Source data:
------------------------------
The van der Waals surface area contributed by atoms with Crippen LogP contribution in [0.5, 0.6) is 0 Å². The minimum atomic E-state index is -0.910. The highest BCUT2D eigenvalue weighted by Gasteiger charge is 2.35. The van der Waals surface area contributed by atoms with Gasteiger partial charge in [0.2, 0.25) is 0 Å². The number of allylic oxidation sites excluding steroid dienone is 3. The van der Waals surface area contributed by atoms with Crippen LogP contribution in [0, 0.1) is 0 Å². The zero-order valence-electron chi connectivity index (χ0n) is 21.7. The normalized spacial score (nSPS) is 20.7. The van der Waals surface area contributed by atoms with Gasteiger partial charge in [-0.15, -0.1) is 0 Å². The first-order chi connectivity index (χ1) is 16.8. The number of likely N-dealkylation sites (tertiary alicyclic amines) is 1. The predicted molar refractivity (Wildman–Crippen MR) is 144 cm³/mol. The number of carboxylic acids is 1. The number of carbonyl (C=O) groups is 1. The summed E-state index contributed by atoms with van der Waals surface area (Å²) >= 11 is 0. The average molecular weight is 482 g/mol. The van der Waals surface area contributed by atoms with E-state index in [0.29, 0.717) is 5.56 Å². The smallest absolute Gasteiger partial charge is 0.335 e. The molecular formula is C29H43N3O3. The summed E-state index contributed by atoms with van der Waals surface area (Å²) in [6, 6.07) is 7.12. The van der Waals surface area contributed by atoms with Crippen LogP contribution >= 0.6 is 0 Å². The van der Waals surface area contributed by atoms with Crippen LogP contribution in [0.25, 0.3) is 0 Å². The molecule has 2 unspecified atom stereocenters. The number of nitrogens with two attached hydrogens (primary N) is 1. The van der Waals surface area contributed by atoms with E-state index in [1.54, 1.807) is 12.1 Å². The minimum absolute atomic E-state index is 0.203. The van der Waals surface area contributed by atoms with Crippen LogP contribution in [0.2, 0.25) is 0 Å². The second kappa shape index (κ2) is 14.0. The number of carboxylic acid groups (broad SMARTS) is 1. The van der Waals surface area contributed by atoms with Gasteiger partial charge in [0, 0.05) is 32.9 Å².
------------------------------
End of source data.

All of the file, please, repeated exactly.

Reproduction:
The van der Waals surface area contributed by atoms with Crippen LogP contribution in [0.5, 0.6) is 0 Å². The minimum atomic E-state index is -0.910. The highest BCUT2D eigenvalue weighted by Gasteiger charge is 2.35. The van der Waals surface area contributed by atoms with Gasteiger partial charge in [0.2, 0.25) is 0 Å². The number of allylic oxidation sites excluding steroid dienone is 3. The van der Waals surface area contributed by atoms with Crippen LogP contribution in [0, 0.1) is 0 Å². The zero-order valence-electron chi connectivity index (χ0n) is 21.7. The normalized spacial score (nSPS) is 20.7. The van der Waals surface area contributed by atoms with Gasteiger partial charge in [-0.15, -0.1) is 0 Å². The first-order chi connectivity index (χ1) is 16.8. The number of likely N-dealkylation sites (tertiary alicyclic amines) is 1. The predicted molar refractivity (Wildman–Crippen MR) is 144 cm³/mol. The number of carboxylic acids is 1. The number of carbonyl (C=O) groups is 1. The summed E-state index contributed by atoms with van der Waals surface area (Å²) >= 11 is 0. The average molecular weight is 482 g/mol. The van der Waals surface area contributed by atoms with E-state index in [0.29, 0.717) is 5.56 Å². The smallest absolute Gasteiger partial charge is 0.335 e. The molecular formula is C29H43N3O3. The summed E-state index contributed by atoms with van der Waals surface area (Å²) in [6, 6.07) is 7.12. The van der Waals surface area contributed by atoms with Crippen LogP contribution >= 0.6 is 0 Å². The van der Waals surface area contributed by atoms with Crippen LogP contribution in [0.25, 0.3) is 0 Å². The molecule has 2 unspecified atom stereocenters. The number of nitrogens with two attached hydrogens (primary N) is 1. The van der Waals surface area contributed by atoms with E-state index in [1.54, 1.807) is 12.1 Å². The minimum absolute atomic E-state index is 0.203. The van der Waals surface area contributed by atoms with Crippen LogP contribution in [0.2, 0.25) is 0 Å². The second kappa shape index (κ2) is 14.0. The number of carboxylic acid groups (broad SMARTS) is 1. The van der Waals surface area contributed by atoms with Gasteiger partial charge in [0, 0.05) is 32.9 Å².